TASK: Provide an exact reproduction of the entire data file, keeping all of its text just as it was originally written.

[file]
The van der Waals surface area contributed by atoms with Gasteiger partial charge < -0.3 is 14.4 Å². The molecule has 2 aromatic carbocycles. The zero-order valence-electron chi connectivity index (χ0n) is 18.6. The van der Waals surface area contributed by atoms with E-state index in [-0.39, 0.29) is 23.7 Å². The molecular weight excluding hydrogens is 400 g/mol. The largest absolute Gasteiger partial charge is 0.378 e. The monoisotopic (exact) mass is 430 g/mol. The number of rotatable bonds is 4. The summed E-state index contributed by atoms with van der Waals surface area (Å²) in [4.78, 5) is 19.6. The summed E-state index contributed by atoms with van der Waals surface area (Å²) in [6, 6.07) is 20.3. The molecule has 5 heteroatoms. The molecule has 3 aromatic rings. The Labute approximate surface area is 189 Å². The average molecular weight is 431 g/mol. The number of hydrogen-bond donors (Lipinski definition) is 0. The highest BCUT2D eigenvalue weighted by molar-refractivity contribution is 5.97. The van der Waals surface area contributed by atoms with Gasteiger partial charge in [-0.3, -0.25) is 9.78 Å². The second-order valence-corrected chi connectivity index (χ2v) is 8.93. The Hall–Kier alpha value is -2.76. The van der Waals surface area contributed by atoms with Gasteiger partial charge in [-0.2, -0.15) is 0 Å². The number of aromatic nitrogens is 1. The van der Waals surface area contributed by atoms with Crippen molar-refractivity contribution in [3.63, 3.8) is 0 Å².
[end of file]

The van der Waals surface area contributed by atoms with Gasteiger partial charge < -0.3 is 14.4 Å². The molecule has 2 aromatic carbocycles. The zero-order valence-electron chi connectivity index (χ0n) is 18.6. The van der Waals surface area contributed by atoms with E-state index in [-0.39, 0.29) is 23.7 Å². The molecular weight excluding hydrogens is 400 g/mol. The largest absolute Gasteiger partial charge is 0.378 e. The monoisotopic (exact) mass is 430 g/mol. The number of rotatable bonds is 4. The summed E-state index contributed by atoms with van der Waals surface area (Å²) in [4.78, 5) is 19.6. The summed E-state index contributed by atoms with van der Waals surface area (Å²) in [6, 6.07) is 20.3. The molecule has 5 heteroatoms. The molecule has 3 aromatic rings. The Labute approximate surface area is 189 Å². The average molecular weight is 431 g/mol. The number of hydrogen-bond donors (Lipinski definition) is 0. The highest BCUT2D eigenvalue weighted by molar-refractivity contribution is 5.97. The van der Waals surface area contributed by atoms with Gasteiger partial charge in [-0.3, -0.25) is 9.78 Å². The second-order valence-corrected chi connectivity index (χ2v) is 8.93. The Hall–Kier alpha value is -2.76. The van der Waals surface area contributed by atoms with Gasteiger partial charge in [-0.2, -0.15) is 0 Å². The number of aromatic nitrogens is 1. The van der Waals surface area contributed by atoms with Crippen molar-refractivity contribution in [3.63, 3.8) is 0 Å².